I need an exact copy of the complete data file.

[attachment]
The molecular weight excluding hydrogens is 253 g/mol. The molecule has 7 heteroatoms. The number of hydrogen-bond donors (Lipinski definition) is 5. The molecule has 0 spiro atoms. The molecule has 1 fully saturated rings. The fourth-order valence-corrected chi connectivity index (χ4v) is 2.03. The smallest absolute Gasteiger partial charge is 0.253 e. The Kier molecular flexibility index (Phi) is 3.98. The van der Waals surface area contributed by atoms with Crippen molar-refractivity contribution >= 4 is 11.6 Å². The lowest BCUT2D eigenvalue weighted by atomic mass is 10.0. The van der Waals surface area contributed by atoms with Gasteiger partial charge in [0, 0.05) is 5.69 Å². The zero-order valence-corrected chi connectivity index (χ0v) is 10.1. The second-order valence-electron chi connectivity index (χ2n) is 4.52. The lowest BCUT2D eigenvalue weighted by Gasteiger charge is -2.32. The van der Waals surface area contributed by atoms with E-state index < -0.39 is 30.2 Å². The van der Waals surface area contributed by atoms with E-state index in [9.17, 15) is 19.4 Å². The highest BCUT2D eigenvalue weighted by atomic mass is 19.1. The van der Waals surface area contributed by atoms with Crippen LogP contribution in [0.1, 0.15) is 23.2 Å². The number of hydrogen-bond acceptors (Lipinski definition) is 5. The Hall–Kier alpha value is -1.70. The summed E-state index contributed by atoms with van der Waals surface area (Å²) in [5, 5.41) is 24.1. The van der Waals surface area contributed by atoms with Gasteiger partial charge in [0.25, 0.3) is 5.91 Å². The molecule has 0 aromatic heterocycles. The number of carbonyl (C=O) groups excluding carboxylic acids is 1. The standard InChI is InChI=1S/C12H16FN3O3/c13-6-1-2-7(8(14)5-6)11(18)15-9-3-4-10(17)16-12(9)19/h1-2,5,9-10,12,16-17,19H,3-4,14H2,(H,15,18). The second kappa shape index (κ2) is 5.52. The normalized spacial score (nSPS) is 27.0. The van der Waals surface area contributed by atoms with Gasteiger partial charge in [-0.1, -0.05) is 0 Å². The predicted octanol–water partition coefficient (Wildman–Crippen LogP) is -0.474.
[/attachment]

The molecular weight excluding hydrogens is 253 g/mol. The molecule has 7 heteroatoms. The number of hydrogen-bond donors (Lipinski definition) is 5. The molecule has 0 spiro atoms. The molecule has 1 fully saturated rings. The fourth-order valence-corrected chi connectivity index (χ4v) is 2.03. The smallest absolute Gasteiger partial charge is 0.253 e. The Kier molecular flexibility index (Phi) is 3.98. The van der Waals surface area contributed by atoms with Crippen molar-refractivity contribution >= 4 is 11.6 Å². The lowest BCUT2D eigenvalue weighted by atomic mass is 10.0. The van der Waals surface area contributed by atoms with Gasteiger partial charge in [0, 0.05) is 5.69 Å². The zero-order valence-corrected chi connectivity index (χ0v) is 10.1. The second-order valence-electron chi connectivity index (χ2n) is 4.52. The lowest BCUT2D eigenvalue weighted by Gasteiger charge is -2.32. The van der Waals surface area contributed by atoms with E-state index < -0.39 is 30.2 Å². The van der Waals surface area contributed by atoms with E-state index in [9.17, 15) is 19.4 Å². The highest BCUT2D eigenvalue weighted by atomic mass is 19.1. The van der Waals surface area contributed by atoms with Crippen LogP contribution in [0.1, 0.15) is 23.2 Å². The number of hydrogen-bond acceptors (Lipinski definition) is 5. The Hall–Kier alpha value is -1.70. The summed E-state index contributed by atoms with van der Waals surface area (Å²) in [5, 5.41) is 24.1. The van der Waals surface area contributed by atoms with Gasteiger partial charge in [0.25, 0.3) is 5.91 Å². The molecule has 0 aromatic heterocycles. The number of carbonyl (C=O) groups excluding carboxylic acids is 1. The standard InChI is InChI=1S/C12H16FN3O3/c13-6-1-2-7(8(14)5-6)11(18)15-9-3-4-10(17)16-12(9)19/h1-2,5,9-10,12,16-17,19H,3-4,14H2,(H,15,18). The second kappa shape index (κ2) is 5.52. The normalized spacial score (nSPS) is 27.0. The van der Waals surface area contributed by atoms with Gasteiger partial charge in [-0.1, -0.05) is 0 Å². The predicted octanol–water partition coefficient (Wildman–Crippen LogP) is -0.474.